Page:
- Report any observations or incidents of potential discrimination, harassment and bullying to the Dean of the appropriate College or the Student Matters Office.
Staff - Comply with the University's discrimination, harassment and bullying policies.
- Report any observations or incidents of potential discrimination, harassment and bullying to their Manager or People and Culture.
Managers/supervisors - Model appropriate behaviour in the workplace.
- Take proactive steps to address any potential discriminatory, harassing or bullying behaviour.
Student Matters Office - Provide advice to students regarding the complaint management process.
- Assist the relevant Dean assess the complaint at an initial stage.
- Case manage complaints about students.
- Liaise with People and Culture regarding complaints about staff.
Student Advocacy - Provide advocacy and support to students during the discrimination, harassment and bullying complaint management process.
People and Culture - Provide advice to staff regarding the complaint management process.
- Assist the relevant manager assess the complaint at an initial stage.
- Case manage complaints about staff.
- Liaise with the Student Matters Office regarding complaints about students.
DHB Contact Officer - Provide information and support to staff regarding alleged discrimination, harassment or bullying behaviour.

Complaint/issue resolution process

(19) Discrimination, sexual harassment and bullying behaviour may be displayed by students and staff, and may occur between students, between staff, and between students and staff in both directions.

(20) Any staff member or student who perceives they are being discriminated against, sexually harassed or bullied, or observes such behaviour by a staff member or student, has the right to take action and make a complaint.

Complaints by students

(21) All complaints by students regarding discrimination, harassment or bullying will be handled in accordance with the student complaint process as established in the Student Complaints Procedure .

(22) If the complaint involves a staff member, the Student Matters Office will liaise with People and Culture throughout the complaint process to ensure that the process complies with the University's employment obligations to staff.

Complaints by staff

(23) Local level resolution by staff member

  1. Staff who feel they have been discriminated against, sexually harassed, or bullied, are encouraged to talk to their manager if this is appropriate in the circumstances and to seek information and support.
  2. The University has a number of trained Discrimination Harassment and Bullying ("DHB") contact officers that staff are encouraged to speak to.
  3. DHB Contact officers can assist by:
    1. Listening empathetically and impartially to staff concerns about matters that may constitute discrimination, harassment or bullying;
    2. Clarifying what sorts of behaviour may amount to discrimination, harassment and bullying;
    3. Providing information and guidance about the policy and procedures for dealing with discrimination, harassment and bullying concerns;
    4. Exploring and encouraging possible strategies by which staff can act to resolve the issue/s themselves.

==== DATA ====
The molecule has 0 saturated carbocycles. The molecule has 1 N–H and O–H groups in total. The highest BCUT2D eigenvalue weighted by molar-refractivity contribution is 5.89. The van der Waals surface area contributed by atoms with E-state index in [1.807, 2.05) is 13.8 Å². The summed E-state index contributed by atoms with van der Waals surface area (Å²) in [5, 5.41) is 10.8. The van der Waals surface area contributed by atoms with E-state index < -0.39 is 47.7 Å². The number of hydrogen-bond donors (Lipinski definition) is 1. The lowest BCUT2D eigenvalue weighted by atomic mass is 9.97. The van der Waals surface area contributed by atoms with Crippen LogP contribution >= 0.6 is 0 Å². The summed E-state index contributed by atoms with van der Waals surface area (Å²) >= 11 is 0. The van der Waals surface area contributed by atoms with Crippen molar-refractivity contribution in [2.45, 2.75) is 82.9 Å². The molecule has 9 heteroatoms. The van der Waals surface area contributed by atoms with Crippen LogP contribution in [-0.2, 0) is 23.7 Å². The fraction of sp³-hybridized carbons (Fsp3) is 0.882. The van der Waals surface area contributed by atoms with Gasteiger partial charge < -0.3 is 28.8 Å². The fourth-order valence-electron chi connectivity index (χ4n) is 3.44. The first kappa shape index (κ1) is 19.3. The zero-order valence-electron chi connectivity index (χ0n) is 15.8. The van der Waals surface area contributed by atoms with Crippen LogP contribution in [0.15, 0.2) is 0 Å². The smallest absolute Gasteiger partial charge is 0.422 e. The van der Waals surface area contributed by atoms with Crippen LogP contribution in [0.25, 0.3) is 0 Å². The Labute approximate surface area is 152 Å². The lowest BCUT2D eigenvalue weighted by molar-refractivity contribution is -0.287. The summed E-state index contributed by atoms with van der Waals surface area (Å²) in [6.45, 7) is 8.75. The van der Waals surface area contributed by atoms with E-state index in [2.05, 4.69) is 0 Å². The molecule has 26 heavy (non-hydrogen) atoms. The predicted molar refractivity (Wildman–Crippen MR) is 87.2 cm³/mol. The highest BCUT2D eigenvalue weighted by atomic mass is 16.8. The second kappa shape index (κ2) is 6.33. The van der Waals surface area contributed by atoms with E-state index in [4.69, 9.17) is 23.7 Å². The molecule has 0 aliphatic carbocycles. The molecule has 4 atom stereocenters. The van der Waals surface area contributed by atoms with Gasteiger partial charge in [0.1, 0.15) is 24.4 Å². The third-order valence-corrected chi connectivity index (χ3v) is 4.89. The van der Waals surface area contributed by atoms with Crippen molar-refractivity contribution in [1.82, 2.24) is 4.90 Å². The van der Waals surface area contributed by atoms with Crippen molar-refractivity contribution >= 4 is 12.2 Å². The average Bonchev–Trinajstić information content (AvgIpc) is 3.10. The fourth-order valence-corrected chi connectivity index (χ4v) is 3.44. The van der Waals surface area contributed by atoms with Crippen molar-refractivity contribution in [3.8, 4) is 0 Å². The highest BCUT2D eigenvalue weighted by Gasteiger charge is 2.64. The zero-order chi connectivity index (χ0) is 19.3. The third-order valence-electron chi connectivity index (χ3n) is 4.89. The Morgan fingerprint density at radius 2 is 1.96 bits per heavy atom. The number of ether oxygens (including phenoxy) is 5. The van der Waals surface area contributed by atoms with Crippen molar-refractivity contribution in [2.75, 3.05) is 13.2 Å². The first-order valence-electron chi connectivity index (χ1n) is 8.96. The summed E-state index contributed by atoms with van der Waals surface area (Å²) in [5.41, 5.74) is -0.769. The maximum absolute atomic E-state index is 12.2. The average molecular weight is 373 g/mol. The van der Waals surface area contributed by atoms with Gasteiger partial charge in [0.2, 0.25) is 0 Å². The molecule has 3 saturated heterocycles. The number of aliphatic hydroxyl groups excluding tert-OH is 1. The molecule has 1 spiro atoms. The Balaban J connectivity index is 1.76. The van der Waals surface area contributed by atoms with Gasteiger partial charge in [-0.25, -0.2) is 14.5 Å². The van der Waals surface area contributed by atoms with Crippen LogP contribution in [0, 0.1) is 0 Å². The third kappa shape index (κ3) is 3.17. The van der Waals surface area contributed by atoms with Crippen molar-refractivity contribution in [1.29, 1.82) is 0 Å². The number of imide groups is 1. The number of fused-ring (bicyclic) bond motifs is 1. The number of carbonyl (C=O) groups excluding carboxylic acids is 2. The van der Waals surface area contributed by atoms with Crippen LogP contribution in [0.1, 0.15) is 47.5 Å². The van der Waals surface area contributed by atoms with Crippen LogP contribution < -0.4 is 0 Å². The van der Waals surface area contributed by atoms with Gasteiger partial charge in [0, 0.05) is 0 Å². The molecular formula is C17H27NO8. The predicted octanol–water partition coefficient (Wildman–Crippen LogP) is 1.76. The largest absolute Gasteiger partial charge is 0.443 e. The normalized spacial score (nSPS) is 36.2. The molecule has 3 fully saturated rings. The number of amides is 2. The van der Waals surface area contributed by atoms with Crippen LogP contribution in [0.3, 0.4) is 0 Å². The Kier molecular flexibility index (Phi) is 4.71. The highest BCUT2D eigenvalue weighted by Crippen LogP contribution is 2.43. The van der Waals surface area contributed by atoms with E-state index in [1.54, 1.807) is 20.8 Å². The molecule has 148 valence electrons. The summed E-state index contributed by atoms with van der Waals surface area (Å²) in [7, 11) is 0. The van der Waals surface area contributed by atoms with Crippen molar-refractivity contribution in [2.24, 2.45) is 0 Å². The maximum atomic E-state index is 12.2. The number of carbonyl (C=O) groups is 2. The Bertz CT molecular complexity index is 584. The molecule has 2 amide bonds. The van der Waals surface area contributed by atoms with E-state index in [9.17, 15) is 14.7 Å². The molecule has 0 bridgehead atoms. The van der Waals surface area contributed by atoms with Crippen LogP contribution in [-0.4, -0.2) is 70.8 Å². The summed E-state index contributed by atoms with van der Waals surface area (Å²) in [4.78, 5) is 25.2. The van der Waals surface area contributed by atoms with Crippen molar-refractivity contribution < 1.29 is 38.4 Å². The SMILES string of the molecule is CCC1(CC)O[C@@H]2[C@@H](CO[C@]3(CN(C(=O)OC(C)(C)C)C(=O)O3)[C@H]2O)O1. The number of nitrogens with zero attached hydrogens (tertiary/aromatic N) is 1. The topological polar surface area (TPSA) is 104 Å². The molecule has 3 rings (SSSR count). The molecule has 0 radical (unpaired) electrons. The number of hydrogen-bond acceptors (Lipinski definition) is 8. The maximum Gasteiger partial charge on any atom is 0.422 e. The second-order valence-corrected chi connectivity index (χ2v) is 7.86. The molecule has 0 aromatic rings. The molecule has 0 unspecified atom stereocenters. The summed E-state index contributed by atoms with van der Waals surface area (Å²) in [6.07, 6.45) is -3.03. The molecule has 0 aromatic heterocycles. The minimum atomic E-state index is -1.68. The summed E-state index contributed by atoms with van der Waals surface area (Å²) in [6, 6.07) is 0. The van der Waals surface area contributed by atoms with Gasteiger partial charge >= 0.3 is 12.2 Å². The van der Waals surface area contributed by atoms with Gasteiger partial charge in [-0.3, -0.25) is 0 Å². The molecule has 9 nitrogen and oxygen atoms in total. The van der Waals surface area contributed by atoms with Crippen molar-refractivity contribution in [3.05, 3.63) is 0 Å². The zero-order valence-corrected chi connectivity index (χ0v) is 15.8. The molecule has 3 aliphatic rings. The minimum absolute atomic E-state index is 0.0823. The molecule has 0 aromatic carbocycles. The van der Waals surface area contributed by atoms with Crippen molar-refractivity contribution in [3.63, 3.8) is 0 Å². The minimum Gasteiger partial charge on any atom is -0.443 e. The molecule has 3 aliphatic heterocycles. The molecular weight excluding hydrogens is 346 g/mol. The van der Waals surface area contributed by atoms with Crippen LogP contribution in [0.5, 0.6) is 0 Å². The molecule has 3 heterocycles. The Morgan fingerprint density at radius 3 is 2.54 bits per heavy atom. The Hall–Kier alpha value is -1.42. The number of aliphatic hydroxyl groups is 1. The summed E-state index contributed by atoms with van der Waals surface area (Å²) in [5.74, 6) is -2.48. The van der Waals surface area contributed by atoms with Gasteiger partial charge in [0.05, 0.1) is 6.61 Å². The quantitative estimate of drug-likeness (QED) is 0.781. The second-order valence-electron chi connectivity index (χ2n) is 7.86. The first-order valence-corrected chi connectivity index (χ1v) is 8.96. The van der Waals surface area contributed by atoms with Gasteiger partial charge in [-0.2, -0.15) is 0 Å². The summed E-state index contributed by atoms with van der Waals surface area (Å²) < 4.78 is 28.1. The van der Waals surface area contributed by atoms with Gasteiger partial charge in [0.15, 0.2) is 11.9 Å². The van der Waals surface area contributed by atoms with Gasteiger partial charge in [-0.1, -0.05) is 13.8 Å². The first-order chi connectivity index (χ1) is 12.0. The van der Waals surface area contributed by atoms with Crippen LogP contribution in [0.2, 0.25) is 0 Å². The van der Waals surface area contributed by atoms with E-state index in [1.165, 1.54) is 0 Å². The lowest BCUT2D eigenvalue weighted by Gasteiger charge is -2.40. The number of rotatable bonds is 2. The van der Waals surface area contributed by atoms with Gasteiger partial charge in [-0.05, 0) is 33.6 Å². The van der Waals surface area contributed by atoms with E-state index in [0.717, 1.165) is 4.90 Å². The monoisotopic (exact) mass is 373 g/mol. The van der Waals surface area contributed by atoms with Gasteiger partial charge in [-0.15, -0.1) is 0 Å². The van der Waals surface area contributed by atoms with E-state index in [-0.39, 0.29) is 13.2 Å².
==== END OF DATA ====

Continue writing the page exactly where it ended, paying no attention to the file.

4. Staff are also encouraged utilise the free and confidential counselling services available through the University, which can be accessed 24 hours a day on 1300 EAP AT VU (1300 327 288).

(24) University managed process

  1. If a complainant is unable to raise the behaviours with the person concerned directly, they should raise their concerns with their manager. Where the subject of their complaint is their manager/supervisor, their next line manager is the appropriate person to speak to. Staff may also directly approach People and Culture.
  2. If any other person observes potential discrimination, harassment or bullying behaviour, they should also report their concern to either their manager/supervisor, or People and Culture.
  3. Compulsory Reporting: Victoria University aims to adopt a proactive, risk management approach to discrimination, harassment and bullying. In order to that these risks/hazards are properly identified, assessed and eliminated, managers/supervisors must report any complaints they receive, or any concerns they may have, to People and Culture as soon as practicable.

(25) Assessing the behaviour

  1. Once the alleged behaviour has been reported, the relevant manager/supervisor should conduct a preliminary fact-finding inquiry to assess whether the alleged behaviour is capable of constituting unlawful discrimination, sexual harassment or bullying behaviour. The manager/supervisor should seek advice from People and Culture on the characterisation of the alleged behaviour and the appropriate response (discussed in more detail below), given all the circumstances of the particular case.
  2. If the behaviour reported and the preliminary facts support a finding that the reported behaviour may be capable of constituting unlawful discrimination, sexual harassment, or bullying, steps must be taken to address the behaviour as soon as practicable.

(26) Addressing the alleged behaviour

  1. Every potential discrimination, harassment or bullying situation is different and it is therefore important that the University adopts a flexible approach to resolution. Depending on the particular circumstances, the alleged behaviour may be addressed in one or more of the following ways:
    1. Intervention by manager/supervisor;
    2. Mediation;
    3. Investigation;
    4. Disciplinary action.